The Marlborough Sounds are one of the nicest places in New Zealand to sea-kayak. Marine life is abundant in the Sounds and, depending on season, you’ll see little blue penguins, fur seals, dolphins, orca and rays as you paddle through the water. The bird life is extraordinary, including pied and spotted shags, Australasian gannets and fluttering sheerwaters. Occupying the western half of the top of the South Island is Nelson, a sunny, warm region filled with activities both on land and water. With 2,500 hours of sunshine a year, Nelson claims to be the sunniest region in New Zealand – but those of us living in Marlborough fuel a friendly rivalry on that front. Home to three National Parks, Nelson is a thriving area that is one of the most popular tourist destinations for both domestic and international travelers. For generations, many New Zealand families have spent their summer holidays in and around Nelson and this region can suit almost any holiday desire – you can just as easily find a remote piece of wilderness as you can an adrenaline ride or a trendy café. In addition to spectacular walking tracks, golden sand beaches and glorious inland lakes, Nelson is a haven for artists and craftspeople and has an annual calendar punctuated with festivals; two of the most renowned are the Montana World of Wearable Arts show (held every year in September) and the Taste Nelson Festival (held in February). New Zealand’s largest dance festival, The Gathering, is a three-day rave that takes place at the end of January in Golden Bay. This area is lovingly referred to as the “Heart of the Parks.” Say Golden Bay to most people who have been there and you will get a wistful look. I think just about everyone loves it; its remoteness and isolation have allowed a casual, free spirit to survive. It’s a crescent-shaped bay, hemmed by the Abel Tasman National Park on the south, Farewell Spit on the North, and Kahurangi National Park on the west. There are marvelous beaches, unique landforms, great walking tracks, good food and funky places to stay. What more can you want? But, at over one million acres, Kahurangi, also in this region, is one of the largest of New Zealand’s national parks. Its features include an incredible limestone-and-marble cave system, glacial lakes and alpine mountains. Maori are believed to have inhabited parts of the area from the 14th century and they are believed to have traveled its coast in search of greenstone (pounamu). Because of its vastness, there are vegetation changes from one side to the other. The east is punctuated by beech forest, the west by podocarp with vines, ferns and shrubs, and on the coast there are large stands of Nikau palm. A park of superlatives, it is home to the largest cave spider and the great spotted kiwi, as well as the smallest weta and the tiny rock wren. There are more than 350 miles of walking and tramping tracks in the park, including the Heaphy Track, one of New Zealand’s Great Walks, and the very popular Wangapeka Track. These are just a few of the highlights from this remarkable guide. All of the hotels and restaurants in the region are detailed as well. She tells you about the best walks, the river trips, where to shop, where to explore... and much more. Filled with color maps and photos.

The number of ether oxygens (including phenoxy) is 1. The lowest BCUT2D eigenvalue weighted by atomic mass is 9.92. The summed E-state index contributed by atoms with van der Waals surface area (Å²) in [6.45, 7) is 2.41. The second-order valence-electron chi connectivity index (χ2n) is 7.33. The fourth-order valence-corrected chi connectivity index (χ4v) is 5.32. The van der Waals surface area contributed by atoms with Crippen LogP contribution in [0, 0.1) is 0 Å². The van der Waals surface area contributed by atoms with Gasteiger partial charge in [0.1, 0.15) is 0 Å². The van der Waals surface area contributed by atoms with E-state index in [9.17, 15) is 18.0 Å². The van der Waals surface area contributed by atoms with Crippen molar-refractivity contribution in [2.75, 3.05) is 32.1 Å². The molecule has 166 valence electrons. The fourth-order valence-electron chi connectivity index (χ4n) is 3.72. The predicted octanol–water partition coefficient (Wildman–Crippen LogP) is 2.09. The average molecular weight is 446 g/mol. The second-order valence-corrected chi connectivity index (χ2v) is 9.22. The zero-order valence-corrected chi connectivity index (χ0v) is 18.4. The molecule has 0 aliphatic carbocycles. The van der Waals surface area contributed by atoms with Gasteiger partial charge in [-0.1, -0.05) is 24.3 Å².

About Bette Flagler
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Published July 23, 2012
by Hunter Publishing.